News & Reviews News In Memoriam: Jim Hediger

In Memoriam: Jim Hediger

By Cody Grivno | February 10, 2024

He was a member of the Model Railroader staff for 43 years and built one of the first examples of a double-deck layout

Email Newsletter

Get the newest photos, videos, stories, and more from brands. Sign-up for email today!

Photo of man standing by HO scale model railroad.
In Memoriam: Jim Hediger. Longtime Model Railroader Senior Editor Jim Hediger passed away on February 9, 2024. During his 43 years with the magazine, he wrote more than 750 stories, columns, and reviews. Bill Zuback photo

Jim Hediger, a member of the Model Railroader staff from 1972 to 2015, passed away on February 9, 2024 in Oconomowoc, Wis.

Early years

Black-and-white photo of teenage boy in engineer's hat by model railroad.
Jim Hediger’s first HO layout was built in his parents’ home while he was in junior high school. The diagram board next to young Jim had lights to indicate turnout positions. Norm Hediger photo

Jim was born in Chicago to Norm and Elenore Hediger. While in the Windy City, his father worked for the Grand Trunk Western. When Jim was 13, his family moved to Dearborn, Mich. There, his father worked for the Detroit, Toledo & Ironton RR.

While in junior high, Jim built his first HO scale model railroad, the 5 x 9-foot NJ&E RR. The layout was inspired by “Layout in a fortnight,” an article published in the December 1951 MR. Jim and his father modified the plan to use Atlas Snap-Switches and flextrack. They also added a compact yard along the front edge of the layout.

“Corralling my youthful enthusiasm and teaching me to be patient and build things correctly from the beginning had to be a real trial for my dad as I always tried to rush everything,” Jim wrote in the December 2000 MR. “Even so, he patiently helped me add the grade and upper level and lay track. Dad installed the wiring including the track diagram board that showed turnout positions. Building the trains, scenery, and structures was my job.”

Though basic compared to layouts Jim would go on to build, he credits the NJ&E RR for laying a solid hobby foundation. “I still follow the principles I was taught back then: be patient, always do your best, and don’t be afraid to try new things.”

During Jim’s years in Dearborn, he spent a decade working part-time at the hobby shop in his backyard. “Emery Gulash owned Star Hobbies and Bill Maguire was its manager,” Jim wrote in the November 2015 MR. “Both were excellent modelers who encouraged my HO scale modeling. They also introduced me to realistic layout operations as a Junior Member of the O scale Detroit Model Railroad Club.” Jim also worked as a telegraph operator for the Wabash RR for one summer.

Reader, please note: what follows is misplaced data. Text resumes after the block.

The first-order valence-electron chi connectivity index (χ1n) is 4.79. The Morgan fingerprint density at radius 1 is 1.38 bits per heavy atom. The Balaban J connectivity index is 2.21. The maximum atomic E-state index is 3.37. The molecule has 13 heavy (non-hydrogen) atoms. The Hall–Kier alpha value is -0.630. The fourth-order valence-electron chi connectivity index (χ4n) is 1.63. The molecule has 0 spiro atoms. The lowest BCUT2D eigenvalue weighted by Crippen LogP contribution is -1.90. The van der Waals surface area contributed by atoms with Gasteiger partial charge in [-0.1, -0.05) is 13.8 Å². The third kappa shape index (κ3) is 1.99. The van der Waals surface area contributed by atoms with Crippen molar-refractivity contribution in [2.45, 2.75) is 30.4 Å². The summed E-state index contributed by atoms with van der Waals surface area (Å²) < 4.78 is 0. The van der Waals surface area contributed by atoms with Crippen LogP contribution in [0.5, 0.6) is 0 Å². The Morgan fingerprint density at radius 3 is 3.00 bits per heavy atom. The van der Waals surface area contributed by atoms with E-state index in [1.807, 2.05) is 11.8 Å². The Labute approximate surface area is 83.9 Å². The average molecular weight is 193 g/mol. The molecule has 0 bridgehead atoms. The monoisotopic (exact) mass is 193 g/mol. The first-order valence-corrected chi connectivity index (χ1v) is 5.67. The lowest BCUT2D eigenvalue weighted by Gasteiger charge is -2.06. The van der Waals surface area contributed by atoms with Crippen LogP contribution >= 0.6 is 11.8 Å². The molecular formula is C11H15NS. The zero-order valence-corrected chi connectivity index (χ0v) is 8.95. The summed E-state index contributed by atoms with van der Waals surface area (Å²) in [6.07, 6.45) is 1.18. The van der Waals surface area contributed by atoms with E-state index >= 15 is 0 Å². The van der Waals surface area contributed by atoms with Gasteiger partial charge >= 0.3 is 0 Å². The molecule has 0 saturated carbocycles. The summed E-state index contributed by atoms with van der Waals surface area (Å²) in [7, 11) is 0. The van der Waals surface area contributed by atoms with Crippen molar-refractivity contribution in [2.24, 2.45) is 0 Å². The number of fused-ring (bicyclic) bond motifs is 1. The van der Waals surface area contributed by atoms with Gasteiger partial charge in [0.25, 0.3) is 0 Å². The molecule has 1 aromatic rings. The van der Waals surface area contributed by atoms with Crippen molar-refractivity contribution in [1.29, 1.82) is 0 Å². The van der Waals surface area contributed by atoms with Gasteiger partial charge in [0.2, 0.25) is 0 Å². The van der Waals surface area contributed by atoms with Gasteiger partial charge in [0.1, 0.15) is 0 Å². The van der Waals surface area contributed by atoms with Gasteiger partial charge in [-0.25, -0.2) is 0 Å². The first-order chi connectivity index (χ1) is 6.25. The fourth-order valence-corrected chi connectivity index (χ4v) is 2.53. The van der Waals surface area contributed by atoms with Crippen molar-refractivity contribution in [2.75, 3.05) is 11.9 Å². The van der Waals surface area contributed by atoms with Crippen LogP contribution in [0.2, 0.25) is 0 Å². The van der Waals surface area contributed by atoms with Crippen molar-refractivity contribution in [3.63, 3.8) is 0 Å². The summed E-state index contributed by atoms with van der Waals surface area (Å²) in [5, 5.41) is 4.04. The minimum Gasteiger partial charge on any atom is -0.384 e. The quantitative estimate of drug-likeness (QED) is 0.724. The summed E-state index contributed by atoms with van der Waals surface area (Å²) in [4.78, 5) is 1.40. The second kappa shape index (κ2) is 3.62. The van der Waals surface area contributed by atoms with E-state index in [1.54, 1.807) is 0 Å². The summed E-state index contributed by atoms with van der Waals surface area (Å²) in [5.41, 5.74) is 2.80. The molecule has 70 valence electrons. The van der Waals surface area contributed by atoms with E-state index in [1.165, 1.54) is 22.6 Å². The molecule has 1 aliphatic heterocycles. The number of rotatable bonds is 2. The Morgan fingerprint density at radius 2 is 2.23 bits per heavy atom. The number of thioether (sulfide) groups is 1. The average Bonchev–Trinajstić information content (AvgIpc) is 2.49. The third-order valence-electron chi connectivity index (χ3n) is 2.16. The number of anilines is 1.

Following high school, Jim attended Wayne State University, graduating with a bachelor’s degree in industrial education. Jim then taught high school graphic arts (printing), machine shop, and wood shop in the Dearborn School District. He later earned a master’s degree in industrial education from Eastern Michigan University.

Reaching out

Black-and-white photo of man building a model at a workbench.
Jim Hediger joined the Model Railroader staff in 1972. In this June 1976 photo he’s shown working on a kit in the MR workshop at 1027 N. 7th Street in Milwaukee. Rosemary Entringer photo

While Jim was reading a 1972 issue of MR, he noticed a small group of people were producing the ever-growing monthly publication. “I picked up that things were going on behind the scenes to get the magazine out,” Jim wrote in the January 2019 MR. “I wrote to Linn (Westcott) in the middle of May 1972 to inquire if he needed help. About three days later I got a telephone call wanting to know how fast I could get to Milwaukee to visit the Kalmbach offices. This happened right at the end of the school year. I completed my teaching contract with the Dearborn School District before I moved to the Milwaukee area in the summer of 1972.”

Jim joined the MR staff as an associate editor, becoming Kalmbach employee No. 62. “My work with Linn Westcott began with an unforgettable comment that I followed throughout my career: ‘Never be afraid to try a new idea; even if something doesn’t work, you’ve still learned something valuable from it,’” Jim wrote in the November 2015 issue.

In the Fall 2015 Proof, Kalmbach’s employee newsletter, Jim recalled attending his first National Model Railroad Association (NMRA) convention with Westcott. “Linn introduced me to nearly everyone in sight, including manufacturers, his friends, and the hobby’s best-known authors. The rest of the week was a whirlwind of home layout visits, tours, and clinics where expert modelers shared their latest ideas. Everyone introduced himself and shook hands warmly, as if we’d known each other for years. Amazingly, this friendly attitude and sharing of model railroad information has never changed during my many years on the Model Railroader staff.”

During his 43 years with the magazine Jim, or JDH as he was called by colleagues, travelled throughout the world. He represented MR at industry events such as the Nuremburg (Germany) Toy Fair, and iHobby Expo; toured the factories of several major hobby manufacturers; and presented clinics at NMRA national, regional, and divisional events. Jim was the keynote speaker at the NMRA’s 75th anniversary banquet held in Milwaukee in July 2010.